Buckhead Townhome Transformation

Buckhead Townhouse remodel
Architect: Tommy Justice
Builder: DBD Renovations
Interior Designer: Linda Beth Loughlin
Closet Addition: Kauffman Design Services

Photography: Gregg Willett Photography

That’s the first word that pops into your mind as you enter this townhome. And it keeps ringing in your ears as you visit all three stories of the gorgeous home, which are conveniently accessed by an elevator. 
The exterior of the townhome, though pretty and private and very elegant, does not prepare you for the spaciousness and sophistication of this home. Who knew a townhome could offer so much space, so much style and so much room to showcase everything from their custom art collection to their array of taxidermy?
The homeowners did! They had a vision for this townhome and spent a year making it a reality. With a trusted architect, contractor, decorator and legions of other workers, they transformed this “standard” townhome into a masterpiece. 
By 2006 the couple’s two children had grown up and moved out and the homeowners made the decision to downsize and find a place that required less maintenance.  So they purchased a very nice, very pretty townhome in Buckhead.  
And then they went to work. Though they liked the original décor and layout of the townhome, they didn’t love it. So they began a massive, top-to-bottom renovation that required them to move out for a full year!  (They stayed in a friend’s vacant condo.) We talked to these brave homeowners and asked them to share their advice, anecdotes and lessons learned, in their own words…  
Budgets & Trust
“We hired an architect and got to working with him right away. The project just grew and grew and grew from there.  We drew up a pretty detailed set of plans. We were extra detailed on the front end because what we asked for was something of a ‘fixed price’ deal…which falls pretty much between “rare” and “impossible.” But we did so with an understanding that we’d revisit it a lot. We wanted to get as much control of it as we could. 
It’s critically important to find a contractor and architect you trust. You have to have confidence in them. And confidence means references you can trust. Once you talk to their references, really talk to the contractor. Ask the right questions. What is their building philosophy? Are they schedule constrained? Resource constrained? You have to really take the time to find out if your contractor is three things: competent, fair and responsive. Once we established trust, we were much more comfortable adding to the budget and making changes as we went along.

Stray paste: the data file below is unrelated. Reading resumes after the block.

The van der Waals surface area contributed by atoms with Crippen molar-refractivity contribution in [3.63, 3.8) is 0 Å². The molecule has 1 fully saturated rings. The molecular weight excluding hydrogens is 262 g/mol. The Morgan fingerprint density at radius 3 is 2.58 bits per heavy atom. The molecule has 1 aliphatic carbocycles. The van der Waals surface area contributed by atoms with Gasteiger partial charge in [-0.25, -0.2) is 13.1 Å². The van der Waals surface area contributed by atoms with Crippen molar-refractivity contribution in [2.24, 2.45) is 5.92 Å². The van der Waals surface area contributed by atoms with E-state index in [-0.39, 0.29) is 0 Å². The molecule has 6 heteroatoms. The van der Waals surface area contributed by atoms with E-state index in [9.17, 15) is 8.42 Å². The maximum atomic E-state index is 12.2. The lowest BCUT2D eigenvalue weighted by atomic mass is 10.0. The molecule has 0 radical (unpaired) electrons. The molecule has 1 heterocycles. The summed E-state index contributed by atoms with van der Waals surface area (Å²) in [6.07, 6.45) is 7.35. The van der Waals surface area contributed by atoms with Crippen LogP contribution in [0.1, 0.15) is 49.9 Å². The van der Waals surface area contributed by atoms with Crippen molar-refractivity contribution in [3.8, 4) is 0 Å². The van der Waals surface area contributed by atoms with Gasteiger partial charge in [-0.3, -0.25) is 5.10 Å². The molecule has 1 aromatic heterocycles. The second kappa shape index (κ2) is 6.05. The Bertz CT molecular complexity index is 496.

This whole project was so involved and disruptive that we knew we didn’t want to do it again. So we decided to bite the bullet, suck it up and do it right the first time. Our philosophy is that if you know you want to eventually do something to your home, try to do it all at once. Do it then or you’ll regret it later when you have to start it up all over again. Remember, it’s much cheaper to get it done while the crews are already there.  
Presence & Communication
We were over here, on site, almost every single day. The architect joked that he didn’t realize he would have a ‘foreman’ on this job!  
As much as you can, without getting in the way, try to be there and available to answer any questions. If you’re not there, a lot of decisions will have to be made without you. If you don’t have that option to be there a lot, do your homework, research and make sure you over communicate!
Don’t make assumptions. Be overly detailed in your drawings and specifications. When we had a new shower stall put in and tiled, we assumed a bench would be included.  Well, it wasn’t and it had to be added in later. We realized that we really had to diagram a lot of things out. If it’s not drawn out in the plan, don’t expect it to happen.  Err on the side of over communication.
Magazine photos and Pinterest are invaluable tools. Photos help you communicate exactly what you want your contractor to do, in ways that simply describing it verbally cannot.
Specificity & Style 
Don’t forget to be specific about details like the outlets and lighting!  Make sure you are on the same page with your contractor about where you need everything installed. If you know you are going to have a computer desk in a certain corner, make sure your contractor realizes that so he can place an outlet nearby. 
If you know you are going to hang artwork on certain walls, inform your lighting pro so any directional lighting is installed in the right place.  Illuminating the room ‘in general’ is fine but if you want to really add drama and versatility, make sure you plan out your lighting. 
Speaking of lighting, we always suggest that people buy their LEDs online because most stores won’t have the selection of color temperatures you need for different areas of the home.  Unless you want the effect of full sunlight in all of your rooms, you’ll need to vary the color temperatures. 
Finally, when the contractors are finished, the project is still far from finished. Contractors are wonderful people but they are not who you want picking out paint colors and making your furniture and window treatment decisions.  You need a good designer or decorator when you are undertaking a project of this size.  A good interior designer is worth every penny!”

Got your own remodeling story to share?
Full house or even just one room, simply email
jhallock@atlantabestmedia.com and put “Journey” in the subject line. If you’re chosen, you could be featured in a future issue!

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